Briefly Noted ~ Members Recommend

Parenting for Peace: Raising the Next Generation of Peacemakers, Marcy Axness, PhD (2012). Boulder, CO, Sentient Publications. 434 pages, ISBN 978-1591811763 Parenting for Peace is a timely and necessary book for the world's troubled times, but at the same time, it's nothing less than an adventure into exciting new findings that compel us to explore and reinvent ourselves, and raise peaceful and peacemaking children in the process. Parenting for Peace guides parents at all stages from pre-conception through adolescence. At every step of the way, and with substantive evidence, Axness describes what is happening in the underworld of the body and brain, and how the central nervous system and neurophysiology are wired at every stage of development to promote protection or growth, violence or peacefulness. Axness writes,
...heartened by the promise of simple principles backed by leading-edge research, parents can feel confident in their ability to raise children who are 'hardwired for peace'.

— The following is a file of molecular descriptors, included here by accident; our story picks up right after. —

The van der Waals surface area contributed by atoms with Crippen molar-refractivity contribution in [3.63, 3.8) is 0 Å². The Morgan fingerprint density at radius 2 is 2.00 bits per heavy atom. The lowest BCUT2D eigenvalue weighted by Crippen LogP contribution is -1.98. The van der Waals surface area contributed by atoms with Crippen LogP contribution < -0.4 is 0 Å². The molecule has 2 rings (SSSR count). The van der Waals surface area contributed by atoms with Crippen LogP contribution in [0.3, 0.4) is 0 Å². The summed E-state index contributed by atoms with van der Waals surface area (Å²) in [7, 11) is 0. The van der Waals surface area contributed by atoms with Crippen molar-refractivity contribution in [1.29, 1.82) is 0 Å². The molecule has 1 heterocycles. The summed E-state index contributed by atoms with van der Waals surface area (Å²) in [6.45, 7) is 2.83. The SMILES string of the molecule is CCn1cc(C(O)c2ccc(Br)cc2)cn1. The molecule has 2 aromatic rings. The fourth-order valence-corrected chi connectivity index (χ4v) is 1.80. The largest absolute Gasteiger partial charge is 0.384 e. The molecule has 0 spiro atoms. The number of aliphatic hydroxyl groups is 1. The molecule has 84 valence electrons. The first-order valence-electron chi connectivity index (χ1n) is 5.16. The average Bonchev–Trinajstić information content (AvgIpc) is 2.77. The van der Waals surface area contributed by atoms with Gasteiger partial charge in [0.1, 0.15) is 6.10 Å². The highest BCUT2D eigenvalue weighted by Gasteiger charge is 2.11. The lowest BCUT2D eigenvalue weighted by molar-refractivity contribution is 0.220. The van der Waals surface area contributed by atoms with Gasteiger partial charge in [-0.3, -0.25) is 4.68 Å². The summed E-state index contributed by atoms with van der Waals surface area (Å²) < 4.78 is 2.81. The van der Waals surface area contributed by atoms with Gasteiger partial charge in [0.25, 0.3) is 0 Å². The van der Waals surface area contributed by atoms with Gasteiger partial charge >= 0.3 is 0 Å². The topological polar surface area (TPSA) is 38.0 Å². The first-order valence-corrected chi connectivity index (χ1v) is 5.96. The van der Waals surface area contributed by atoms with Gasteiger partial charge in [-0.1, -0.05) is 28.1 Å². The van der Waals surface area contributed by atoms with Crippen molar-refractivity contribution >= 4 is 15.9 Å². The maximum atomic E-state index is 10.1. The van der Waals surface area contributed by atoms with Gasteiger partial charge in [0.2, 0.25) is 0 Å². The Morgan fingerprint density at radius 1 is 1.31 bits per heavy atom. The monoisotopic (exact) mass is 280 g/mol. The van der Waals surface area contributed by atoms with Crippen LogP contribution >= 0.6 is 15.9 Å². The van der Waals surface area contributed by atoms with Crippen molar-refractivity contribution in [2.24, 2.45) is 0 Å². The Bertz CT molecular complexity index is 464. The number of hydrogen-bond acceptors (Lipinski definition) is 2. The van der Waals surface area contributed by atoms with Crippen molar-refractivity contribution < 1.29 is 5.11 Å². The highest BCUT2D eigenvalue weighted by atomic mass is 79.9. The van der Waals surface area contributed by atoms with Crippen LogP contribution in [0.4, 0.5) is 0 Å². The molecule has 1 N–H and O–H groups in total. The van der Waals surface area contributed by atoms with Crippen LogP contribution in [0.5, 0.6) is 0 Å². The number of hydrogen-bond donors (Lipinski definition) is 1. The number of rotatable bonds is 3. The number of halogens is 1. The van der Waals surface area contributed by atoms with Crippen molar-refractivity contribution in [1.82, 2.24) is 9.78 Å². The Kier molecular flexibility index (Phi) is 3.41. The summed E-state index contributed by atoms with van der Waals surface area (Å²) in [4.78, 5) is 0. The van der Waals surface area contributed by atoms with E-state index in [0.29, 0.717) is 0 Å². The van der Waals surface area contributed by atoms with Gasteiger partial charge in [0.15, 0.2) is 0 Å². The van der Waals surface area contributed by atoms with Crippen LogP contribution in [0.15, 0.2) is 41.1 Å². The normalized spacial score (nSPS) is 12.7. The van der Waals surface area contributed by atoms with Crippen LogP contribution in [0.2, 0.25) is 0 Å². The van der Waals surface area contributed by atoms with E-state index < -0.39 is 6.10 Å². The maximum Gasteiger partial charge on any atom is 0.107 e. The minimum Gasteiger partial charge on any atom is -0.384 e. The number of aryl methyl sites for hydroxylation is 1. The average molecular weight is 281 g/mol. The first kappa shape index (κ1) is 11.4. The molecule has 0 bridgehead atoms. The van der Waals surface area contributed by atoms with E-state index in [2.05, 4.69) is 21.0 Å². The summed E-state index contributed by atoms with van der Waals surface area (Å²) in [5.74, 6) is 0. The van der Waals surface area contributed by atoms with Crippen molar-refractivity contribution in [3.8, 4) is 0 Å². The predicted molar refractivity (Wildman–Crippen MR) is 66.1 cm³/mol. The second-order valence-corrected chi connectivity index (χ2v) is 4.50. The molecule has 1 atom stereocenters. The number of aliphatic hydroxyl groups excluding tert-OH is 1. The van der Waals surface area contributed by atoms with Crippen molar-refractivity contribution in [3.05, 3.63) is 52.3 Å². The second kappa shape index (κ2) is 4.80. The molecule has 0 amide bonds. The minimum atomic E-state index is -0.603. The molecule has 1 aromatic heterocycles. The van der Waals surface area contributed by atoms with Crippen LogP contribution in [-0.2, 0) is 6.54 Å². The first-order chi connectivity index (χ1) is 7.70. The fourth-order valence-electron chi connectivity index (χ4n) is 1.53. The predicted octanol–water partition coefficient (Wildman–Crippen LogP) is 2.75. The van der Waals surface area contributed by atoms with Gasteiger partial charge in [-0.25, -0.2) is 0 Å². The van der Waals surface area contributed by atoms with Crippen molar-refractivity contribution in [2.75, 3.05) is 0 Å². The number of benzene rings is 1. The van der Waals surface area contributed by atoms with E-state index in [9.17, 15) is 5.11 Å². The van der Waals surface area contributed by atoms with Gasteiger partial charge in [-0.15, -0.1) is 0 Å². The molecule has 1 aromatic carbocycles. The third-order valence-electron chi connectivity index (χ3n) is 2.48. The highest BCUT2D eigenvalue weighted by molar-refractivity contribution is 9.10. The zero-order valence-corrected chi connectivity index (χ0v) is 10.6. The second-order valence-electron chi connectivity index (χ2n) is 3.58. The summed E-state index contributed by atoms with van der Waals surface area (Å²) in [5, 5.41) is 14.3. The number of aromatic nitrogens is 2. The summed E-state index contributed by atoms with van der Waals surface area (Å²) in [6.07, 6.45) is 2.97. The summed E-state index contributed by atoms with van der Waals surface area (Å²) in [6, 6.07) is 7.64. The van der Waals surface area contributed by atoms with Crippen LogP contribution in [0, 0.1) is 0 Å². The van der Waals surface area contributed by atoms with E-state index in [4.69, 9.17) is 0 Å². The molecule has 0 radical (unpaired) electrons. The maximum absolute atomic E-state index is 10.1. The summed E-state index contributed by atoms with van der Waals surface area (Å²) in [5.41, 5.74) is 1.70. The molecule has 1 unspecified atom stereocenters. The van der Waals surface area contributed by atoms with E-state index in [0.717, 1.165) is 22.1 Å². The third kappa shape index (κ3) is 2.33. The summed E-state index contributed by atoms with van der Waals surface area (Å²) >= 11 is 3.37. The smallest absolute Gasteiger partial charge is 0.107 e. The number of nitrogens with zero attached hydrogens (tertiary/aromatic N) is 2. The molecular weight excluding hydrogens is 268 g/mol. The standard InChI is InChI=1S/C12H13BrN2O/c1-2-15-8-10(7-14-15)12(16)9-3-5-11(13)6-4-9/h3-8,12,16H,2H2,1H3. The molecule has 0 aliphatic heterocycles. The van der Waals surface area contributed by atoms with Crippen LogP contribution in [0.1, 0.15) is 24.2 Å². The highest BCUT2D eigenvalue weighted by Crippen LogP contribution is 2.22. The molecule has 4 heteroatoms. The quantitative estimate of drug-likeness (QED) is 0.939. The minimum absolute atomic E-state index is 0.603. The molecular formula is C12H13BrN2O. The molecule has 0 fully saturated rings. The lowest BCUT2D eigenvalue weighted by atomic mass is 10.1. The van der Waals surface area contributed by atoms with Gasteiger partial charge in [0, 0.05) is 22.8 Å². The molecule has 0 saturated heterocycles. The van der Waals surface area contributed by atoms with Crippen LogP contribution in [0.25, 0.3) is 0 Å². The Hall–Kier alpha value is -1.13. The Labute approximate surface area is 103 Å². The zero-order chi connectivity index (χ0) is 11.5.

The book is a thorough solution to violence because peacemaking relations between parents and children create the inner conditions where violence can not exist in the first place, nor ever take hold. But peace and peacefulness are much more than the absence of violence. Peacemaking children are nonviolent to be sure, but they possess essential qualities of empathy, self-regulation, self-esteem, curiosity, imagination—they are personally and socially aware and responsible, in tune with their own unique natures. They are equipped for innovative success in a changing world. Axness acknowledges that despite the inherent simplicity of her approach, the journey is not always easy, and she is gracious and tenacious in describing her own challenges with motherhood. As it was for her, the process for some parents becomes a "hero's journey" with challenging lifestyle shifts, meaningful encounters with the psyche, and sometimes difficult recurrences of childhood memory, but ultimately accompanied by resolve and joy at the end—perhaps akin to bliss. Axness invites parents to cultivate a deep trust in nature's plan, and suggests ways in which they can support and facilitate (rather than thwart) the unfolding of their children's unique magnificence. For each stage she provides practical exercises in parenting, self-experiences in human consciousness, mental exercises to stretch perceptions, affirmations to alter negative belief systems, thought-provoking anecdotes to inspire change, and enlightening vignettes to bring about an understanding of what peacemaking is all about. In the end, one longs for and strives to be the kind of parent that Axness envisions, and we are forever renewed, inspired and changed by the experience. Have I said how much I loved this book, and how much it has changed my life? Just reading through a stage called 'The Enchanted Years', which I didn't personally experience, provided a model for parenting that changed my inner child and rewired some of the desolation I encountered during those years. Other stages of the book had similar effects. I can't recommend this book enough. It was a pleasure to read, and it provides essential information for being and becoming more peaceful and enlightened parents and human beings.